Convince Me DC Visits the U.S. Capitol
For the one-month birthday of Convince Me DC, I checked “Tour the U.S. Capitol” off my project to-do list.
My public school took us on many field trips, including Gettysburg and the very educational Kings Dominion several times, yet oddly never arranged an excursion to some of the most recognizable landmarks of the city such as the Capitol and Library of Congress (or Supreme Court or White House). My parents have lived in the DC area for over 30 years and they had also never toured the Capitol. To rectify this, I scheduled a Saturday afternoon tour for all eight of my family members who were in town to celebrate Thanksgiving.
Free tour tickets can be reserved through the office of your representative or senator, and you will need to implement this method should you wish to visit either the House or Senate, but tours can also be arranged directly through the U.S. Capitol Visitor Services using their online reservation system. Tours run every ten minutes beginning at 8:30 am to 4:30 pm, from Monday through Saturday except for Thanksgiving Day, Christmas Day, New Year’s Day, and Inauguration Day. It’s also possible to pick up same-day passes from the Visitor’s kiosk when available.
Taking metro is certainly the easiest way to reach the Capitol. The Capitol South and Union Station stops are only a few blocks away. Instead of metro, however, we unwisely drove to Capitol Hill and spent a significant amount of time searching for parking.
Like a true out-of-towner, I went to the front of the Capitol by the reflecting pool and futilely looked for the visitor’s entrance. I approached one of the security guards to ask where to pick up my visitor tickets and he pointed to the rear of the building (I’m confident that I was the first person to have ever asked him this question). I eventually did see the couple signs with arrows pointing to the visitor’s entrance, but I was annoyed by the inconspicuous signage.
The new Visitor Center extension manages to simultaneously mimic the look of the original legislative branch while appearing modern, but the security screening remains inefficient. Two lines form on either side of the entrance to process groups in waves. We waited outside in line for about 30 minutes which is why they recommend that you arrive well in advance of your scheduled tour.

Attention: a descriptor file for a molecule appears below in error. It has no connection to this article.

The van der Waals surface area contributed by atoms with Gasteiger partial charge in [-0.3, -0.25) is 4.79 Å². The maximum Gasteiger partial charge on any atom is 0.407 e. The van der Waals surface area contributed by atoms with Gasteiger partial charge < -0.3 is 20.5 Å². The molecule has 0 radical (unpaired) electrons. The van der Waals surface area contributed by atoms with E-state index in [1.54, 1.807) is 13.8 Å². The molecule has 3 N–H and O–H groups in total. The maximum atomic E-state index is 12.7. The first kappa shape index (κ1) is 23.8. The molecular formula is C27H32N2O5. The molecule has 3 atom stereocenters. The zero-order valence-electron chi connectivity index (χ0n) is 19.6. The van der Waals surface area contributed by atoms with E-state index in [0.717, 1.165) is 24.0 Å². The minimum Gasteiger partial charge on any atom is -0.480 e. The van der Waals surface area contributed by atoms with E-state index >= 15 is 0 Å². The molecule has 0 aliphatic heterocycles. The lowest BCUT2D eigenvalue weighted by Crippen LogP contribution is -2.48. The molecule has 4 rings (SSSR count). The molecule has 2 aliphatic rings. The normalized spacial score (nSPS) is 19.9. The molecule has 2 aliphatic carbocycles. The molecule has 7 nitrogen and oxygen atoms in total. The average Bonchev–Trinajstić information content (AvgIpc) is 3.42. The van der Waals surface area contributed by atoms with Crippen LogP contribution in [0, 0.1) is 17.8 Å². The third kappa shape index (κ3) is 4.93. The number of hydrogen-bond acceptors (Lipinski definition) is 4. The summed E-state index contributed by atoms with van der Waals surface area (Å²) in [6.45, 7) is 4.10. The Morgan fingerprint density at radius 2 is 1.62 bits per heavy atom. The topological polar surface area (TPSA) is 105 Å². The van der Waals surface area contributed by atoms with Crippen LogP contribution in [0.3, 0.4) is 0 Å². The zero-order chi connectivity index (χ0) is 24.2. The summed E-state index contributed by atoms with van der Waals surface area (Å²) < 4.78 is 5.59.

Thankfully, it was a pleasantly temperate day to be standing around.
I feel sorry for tourists who confine their visit to the National Mall because of the dearth of food options in sight. The Capitol has a cafeteria restaurant with different stations; I paid $2.50 for a decent cup of Dunkin Donuts drip coffee.
I was a real tourist! The informative guided group tour lasts approximately 40 minutes and includes a short film.
The Capitol is both a museum and a seat of government. There is one statue donated by every state, as well as statues and paintings of historic figures significant to the birth of the country.
Freedom, the statue crowning the Capitol dome, is visible through some window angles along the tour (to the left).
The plaster model of Freedom has been restored and is displayed inside the Vistor Center.
The diamond of the rotunda marks the geographical center of the Capitol and divides the city into four quadrants. Further, the crypt below this space was intended to house George Washington’s tomb rather than his current resting place at Mount Vernon.
Sixth President John Q. Adams’ desk used to sit here.
Speaker of the House Nancy Pelosi’s desk currently sits inside here.
The frescos inside both the Capitol and Library of Congress reminded me of the opulent art inside many historical European landmarks. The marble architecture and painted ceilings are beautiful.
We walked through the underground tunnel connecting the Capitol and the Library of the Congress.
More elaborate architecture and art inside the Library.
Soon after walking around the main visitor area of the Library without actually having peered into a stocked library yet, I started to wonder, where do they keep all the books? There is one wide window where you can look into the reading rooms and rows of bookshelves, but can’t take photos. To use the library, anyone can apply for a free reader ID card by showing a valid state ID.
Later, we crossed the street to the Supreme Court, another building that I have never toured. I hope to see the Justices in session there someday soon.
Paired with a beautiful fall day and clear view of the National Mall, I found myself lingering on the Hill and taking “mental photographs”.
Could it be possible – this clichéd and classic DC day convincing me? Maybe, maybe not, but I certainly appreciate the art and history of this city a little more.
Filed under: Landmarks, Seasons | 7 Comments